I’ve programmed primarily in C# for over 20 years. Before that, I did a mix of C++ and VB, and a bit of ruby. While I’m a long-time fan of C#, the more I learn about rust, the more it appeals to me. Despite its being a “systems programming” language, I find it has many or all of the important high-level constructs that C# has, and solves some fundamental limitations of C# or its underlying .NET runtime.
Below is a table that contrasts many facets of the two languages. While both languages default to ‘safe’ syntax and offer ‘unsafe’ blocks, I focus here on what can be done without using ‘unsafe’.
|Code sharing||A moderate selection of reusable crates (usually source code), but gaps exist in some areas where rust isn’t well used yet.||A vast ecosystem of experience and reusable libraries via NuGet, usually precompiled.|
|Crate dependencies can be easily patched with a fork from anywhere.||Patching can only be done to the original NuGet package, or by creating an alternate NuGet feed and publishing a proprietary build with a unique version.|
|Memory ownership||Strict memory ownership rules enforced by the language.||API docs and sometimes ‘take ownership’ bool parameters.|
|Freeing memory||Memory released deterministically when it leaves scope. Dereferencing null or a freed pointer is impossible.||Async garbage collection and finalization. Dereferencing null throws an exception at runtime. Memory corruption may occur from reusing buffers after returning them to a shared pool to reduce GC time.|
|Performance||High performance. Standard C toolsets are utilized to leverage decades’ worth of binary optimizations.||Moderately high performance. Tuning may involve recycling memory buffers, which risks ownership and thread-safety problems.|
|Targets||Build for dozens of target architectures and OSs.||Target 3 major OSs and a few major CPUs. Typically build once and run on any of these.|
|Build||Incremental build is superb.|
Initial build speed is slow.
|MSBuild incremental build is often slow, rebuilding far more than is actually necessary.|
Initial build is fast because dependencies are pre-built.
|Compiled to native code protects IP||Compiles to IL which is easily decompiled and inspected, even JIT-decompiled for debugging. Native AOT compilation is sometimes possible but slow to compile, rarely used, and limits the libraries and APIs that are available.|
|One output binary for the application (or dll), with few or no runtime dependencies.||The default builds any number of binary dependencies, plus the .NET runtime. |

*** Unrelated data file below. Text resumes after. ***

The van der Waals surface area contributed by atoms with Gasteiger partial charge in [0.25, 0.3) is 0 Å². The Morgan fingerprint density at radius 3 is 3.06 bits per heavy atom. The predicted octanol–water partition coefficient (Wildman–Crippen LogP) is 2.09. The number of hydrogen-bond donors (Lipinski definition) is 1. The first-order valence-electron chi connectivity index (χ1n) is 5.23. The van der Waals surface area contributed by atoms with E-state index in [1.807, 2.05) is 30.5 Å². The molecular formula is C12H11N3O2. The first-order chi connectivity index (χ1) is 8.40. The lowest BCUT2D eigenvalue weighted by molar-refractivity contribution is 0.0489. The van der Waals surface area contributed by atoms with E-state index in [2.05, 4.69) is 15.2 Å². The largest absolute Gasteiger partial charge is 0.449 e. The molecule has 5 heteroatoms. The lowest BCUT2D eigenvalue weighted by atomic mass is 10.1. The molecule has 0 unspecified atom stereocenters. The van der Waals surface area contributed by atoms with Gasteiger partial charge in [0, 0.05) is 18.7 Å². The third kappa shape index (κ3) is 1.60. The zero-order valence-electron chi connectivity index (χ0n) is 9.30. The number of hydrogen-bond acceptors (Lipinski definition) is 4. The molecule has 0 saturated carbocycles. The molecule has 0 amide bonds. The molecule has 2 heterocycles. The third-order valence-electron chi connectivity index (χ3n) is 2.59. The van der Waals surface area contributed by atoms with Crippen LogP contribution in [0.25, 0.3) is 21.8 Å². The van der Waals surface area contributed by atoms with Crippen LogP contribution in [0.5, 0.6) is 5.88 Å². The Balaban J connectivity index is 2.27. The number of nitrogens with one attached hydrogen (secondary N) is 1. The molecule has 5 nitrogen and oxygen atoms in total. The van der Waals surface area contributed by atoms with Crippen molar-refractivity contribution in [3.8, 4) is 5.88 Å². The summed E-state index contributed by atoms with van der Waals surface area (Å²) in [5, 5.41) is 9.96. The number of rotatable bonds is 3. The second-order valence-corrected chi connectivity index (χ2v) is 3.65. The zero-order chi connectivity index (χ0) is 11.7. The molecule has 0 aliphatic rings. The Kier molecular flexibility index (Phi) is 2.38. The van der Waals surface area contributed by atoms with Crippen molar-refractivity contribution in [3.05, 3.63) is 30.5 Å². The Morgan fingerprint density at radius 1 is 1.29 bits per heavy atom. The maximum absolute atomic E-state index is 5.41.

Single file executables may be compiled, including a trimmed copy of the runtime itself.
|Testing||Test any code at any level, right next to the code to be tested.||Tests can only be written in a separate project to avoid bloating the shipping assembly. All code to be tested must be visible to the external assembly, even if it’s an implementation detail that shouldn’t be externally exposed.|
|IDE||Great development experience in VS Code, allowing for remote development from a low-powered device to a high-powered workstation.||Great development in Visual Studio (with VS Code support growing). Most development happens on the local machine.|
|Error handling||No exceptions. All failure cases are expressed by returning errors (which can contain arbitrary data) or to crash the process. The language makes it difficult to ignorantly ignore handling these errors.||Unchecked exceptions with arbitrary data that callers may not be prepared to handle. Exceptions come at a substantial runtime cost and are to be avoided in perf-critical paths. They can make it easier to find root causes of bugs with a debugger attached by breaking on first chance exceptions.|
|Multi-threading||Multi-threading is fundamentally safe because of clear memory ownership rules built into the language.||Thread safety is hard due to unclear ownership of data.|
|Async||Await syntax allows minimal code changes to make code async. Complex and less mature than C#, with several ‘runtimes’ that can schedule work.||Mature, friendly async/await syntax. Standard libraries mostly offers both async and sync APIs. Async and await language keywords can be extended to do proprietary things, but this is rarely used.|
|Interop||FFI support allows invoking platform or other native libraries. Win32 FFI support can be auto-generated through the ||P/invoke through static extern methods, but often requires leaving “safe” C#. Support for COM built-in. Win32 p/invokes can be automatically generated with CsWin32.|
|API docs||Unstructured API docs. Publishing the docs is natively supported.||Structured, xml-based API docs that have strong links across APIs. Publishing the docs requires 3rd party tools|
|Polymorphism||Structs + traits replace the need for interfaces and base classes.||Object oriented programming with interfaces and type hierarchies.|
I’m still learning rust. If I got anything wrong (or you like what I wrote), please leave a comment. Did I leave out something important? Share that below too.